Vase of Flowers, 2006
wet oil paint vacuum sealed in Polynylon
71,12 x 55,88 cm
Monika Sprüth and Philomene Magers are pleased to present the first solo exhibition of the Los Angeles-based artist Analia Saban in Europe.
Being a student of conceptual artist John Baldessari, her method of working is, as she puts it herself, both artistic and scientific. She scrutinises the process of creating a picture, indeed she is looking for that very element which makes it a picture. In order to achieve this she breaks through the visual composition and explores the picture’s physical properties.
In her earlier works, for example, she reduced works by Kandinsky, Mirò, Matisse or De Kooning to individual strokes or dots, which she cut out, copied and re-arranged. Taking another work, she separated over a hundred canvases – landscapes, still lives and portraits – into individual threads, which she then wound together to form an enormous ball of art, “The Painting Ball”. Although the picture itself initially seems to disappear, this allows the more fundamental aspect, the prerequisite for a picture’s emergence, to come to the fore.
Analia Saban’s exhibition at Sprüth Magers Projekte, entitled “Wet Paintings in the Womb”, presents new works from 2006 and 2007.
She first paints canvases of various formats in oil before shrink-wrapping them. The paint is generously applied, sometimes boldly with broad brush strokes, predominantly however with separate thick streaks and blotches applied directly from the tube onto a white background.
Some of the works have representational motifs, executed in a simple, child-like manner. An eyeball guides the visitors into the exhibition; a clock makes reference to the office situated in the foyer.
The thickly applied paint forms a relief-like surface under the shrink-wrap, for instance in “Egg, 2006”; thick, shining hills rise up from under the plastic film. The paint, which is still wet, can be seen under this. The contours of the motifs become soft and tangible.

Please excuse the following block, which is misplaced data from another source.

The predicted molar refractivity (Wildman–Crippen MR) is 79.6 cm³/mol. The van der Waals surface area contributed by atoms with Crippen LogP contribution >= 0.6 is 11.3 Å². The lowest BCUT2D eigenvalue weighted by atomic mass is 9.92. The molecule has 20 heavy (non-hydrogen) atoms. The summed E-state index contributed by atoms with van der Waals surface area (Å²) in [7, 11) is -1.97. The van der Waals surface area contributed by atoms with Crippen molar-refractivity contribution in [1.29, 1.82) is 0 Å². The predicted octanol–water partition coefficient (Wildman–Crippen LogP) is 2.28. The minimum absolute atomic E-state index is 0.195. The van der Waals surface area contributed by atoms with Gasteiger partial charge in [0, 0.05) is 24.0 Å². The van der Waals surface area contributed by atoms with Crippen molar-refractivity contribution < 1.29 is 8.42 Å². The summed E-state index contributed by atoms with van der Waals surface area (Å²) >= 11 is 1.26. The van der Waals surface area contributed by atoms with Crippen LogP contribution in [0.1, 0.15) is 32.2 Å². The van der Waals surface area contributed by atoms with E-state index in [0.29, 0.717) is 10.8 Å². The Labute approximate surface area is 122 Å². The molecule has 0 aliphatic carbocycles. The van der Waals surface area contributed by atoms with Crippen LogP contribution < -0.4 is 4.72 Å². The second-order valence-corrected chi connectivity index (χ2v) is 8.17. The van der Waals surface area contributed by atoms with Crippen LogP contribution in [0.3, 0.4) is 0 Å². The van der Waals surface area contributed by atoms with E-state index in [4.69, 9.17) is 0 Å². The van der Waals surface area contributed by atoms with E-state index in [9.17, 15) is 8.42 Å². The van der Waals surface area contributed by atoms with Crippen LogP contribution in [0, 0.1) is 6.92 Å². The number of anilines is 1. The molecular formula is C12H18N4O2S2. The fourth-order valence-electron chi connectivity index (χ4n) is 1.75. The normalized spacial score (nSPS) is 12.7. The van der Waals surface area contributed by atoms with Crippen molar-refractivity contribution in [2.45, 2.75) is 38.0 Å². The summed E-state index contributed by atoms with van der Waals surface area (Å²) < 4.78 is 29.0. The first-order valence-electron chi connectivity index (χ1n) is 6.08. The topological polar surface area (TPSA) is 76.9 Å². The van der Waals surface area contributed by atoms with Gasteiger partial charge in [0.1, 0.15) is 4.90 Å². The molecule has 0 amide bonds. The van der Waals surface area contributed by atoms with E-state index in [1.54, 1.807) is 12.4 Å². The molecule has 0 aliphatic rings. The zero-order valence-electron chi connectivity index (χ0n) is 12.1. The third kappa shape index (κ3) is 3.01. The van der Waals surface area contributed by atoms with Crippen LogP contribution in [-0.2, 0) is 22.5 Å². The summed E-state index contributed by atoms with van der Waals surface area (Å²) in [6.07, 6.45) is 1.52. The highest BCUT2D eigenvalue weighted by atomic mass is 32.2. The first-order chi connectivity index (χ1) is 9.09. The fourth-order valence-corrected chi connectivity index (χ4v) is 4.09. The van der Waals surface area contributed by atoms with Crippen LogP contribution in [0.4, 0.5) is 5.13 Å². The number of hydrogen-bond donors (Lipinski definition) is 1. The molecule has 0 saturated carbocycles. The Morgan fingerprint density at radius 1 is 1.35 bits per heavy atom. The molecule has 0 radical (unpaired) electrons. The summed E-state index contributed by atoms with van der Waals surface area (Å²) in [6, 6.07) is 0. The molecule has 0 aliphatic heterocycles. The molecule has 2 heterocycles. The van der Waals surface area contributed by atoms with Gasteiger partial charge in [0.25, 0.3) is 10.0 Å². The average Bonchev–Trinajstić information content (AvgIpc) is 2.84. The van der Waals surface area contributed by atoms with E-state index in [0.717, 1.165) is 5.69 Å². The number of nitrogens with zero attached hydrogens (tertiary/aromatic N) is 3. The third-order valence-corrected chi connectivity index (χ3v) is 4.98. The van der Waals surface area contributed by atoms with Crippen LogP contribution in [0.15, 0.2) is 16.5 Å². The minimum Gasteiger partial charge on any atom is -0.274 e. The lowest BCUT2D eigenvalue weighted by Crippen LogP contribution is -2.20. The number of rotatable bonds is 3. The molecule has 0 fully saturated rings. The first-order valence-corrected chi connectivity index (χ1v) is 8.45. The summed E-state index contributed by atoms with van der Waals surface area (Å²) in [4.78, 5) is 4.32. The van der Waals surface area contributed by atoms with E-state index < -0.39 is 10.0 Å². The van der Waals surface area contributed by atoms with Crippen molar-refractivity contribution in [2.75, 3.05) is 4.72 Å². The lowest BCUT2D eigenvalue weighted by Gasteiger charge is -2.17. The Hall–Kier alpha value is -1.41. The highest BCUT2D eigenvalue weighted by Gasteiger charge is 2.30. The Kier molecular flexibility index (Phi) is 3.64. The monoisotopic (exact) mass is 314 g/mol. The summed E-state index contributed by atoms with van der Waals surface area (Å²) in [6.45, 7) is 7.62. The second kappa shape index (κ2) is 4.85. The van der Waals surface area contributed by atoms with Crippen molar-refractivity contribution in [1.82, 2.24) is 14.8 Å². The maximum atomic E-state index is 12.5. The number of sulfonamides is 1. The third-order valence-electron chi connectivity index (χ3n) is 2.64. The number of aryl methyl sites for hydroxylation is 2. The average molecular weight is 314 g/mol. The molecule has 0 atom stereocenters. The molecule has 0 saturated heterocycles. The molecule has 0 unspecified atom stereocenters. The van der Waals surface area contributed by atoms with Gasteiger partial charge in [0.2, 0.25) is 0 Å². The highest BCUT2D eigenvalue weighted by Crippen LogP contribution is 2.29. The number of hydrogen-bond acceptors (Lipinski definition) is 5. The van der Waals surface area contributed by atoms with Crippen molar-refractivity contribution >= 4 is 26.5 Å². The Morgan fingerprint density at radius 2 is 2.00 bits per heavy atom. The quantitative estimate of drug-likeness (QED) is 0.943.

Other works concentrate more on the structural aspect, in the tradition of Mondrian or Malevich. They experiment with the relationship between canvas and paint. The 2006 works “Green Line” or “Black Line” exemplify this; the paint runs seemingly incidentally over the canvas before moving over its edges and spreading out. Analia Saban succeeds in capturing this process of the movement of paint; the organic character of the liquid paint, however, is retained under the plastic packaging. The paint can still move when pressure is applied, which in turn changes the picture.
As the artist herself explains, this exhibition incorporates a number of aspects. There is the visualisation of a process – both the process of creating a picture and the process of further developing representational motifs towards the abstract. With reference to the exhibition’s title, she is concerned with the relationship between the organic and the structural. The resulting picture – the wet paint changing its form – is as safe in its cold, hard shrink-wrap packaging as if it were in a womb, where life itself begins to evolve.
Analia Saban was born 1980 in Buenos Aires, Argentina. She made her Bachelor of Fine Arts at Loyola University New Orleans, followed by the Master of Fine Arts at University of California, Los Angeles,CA.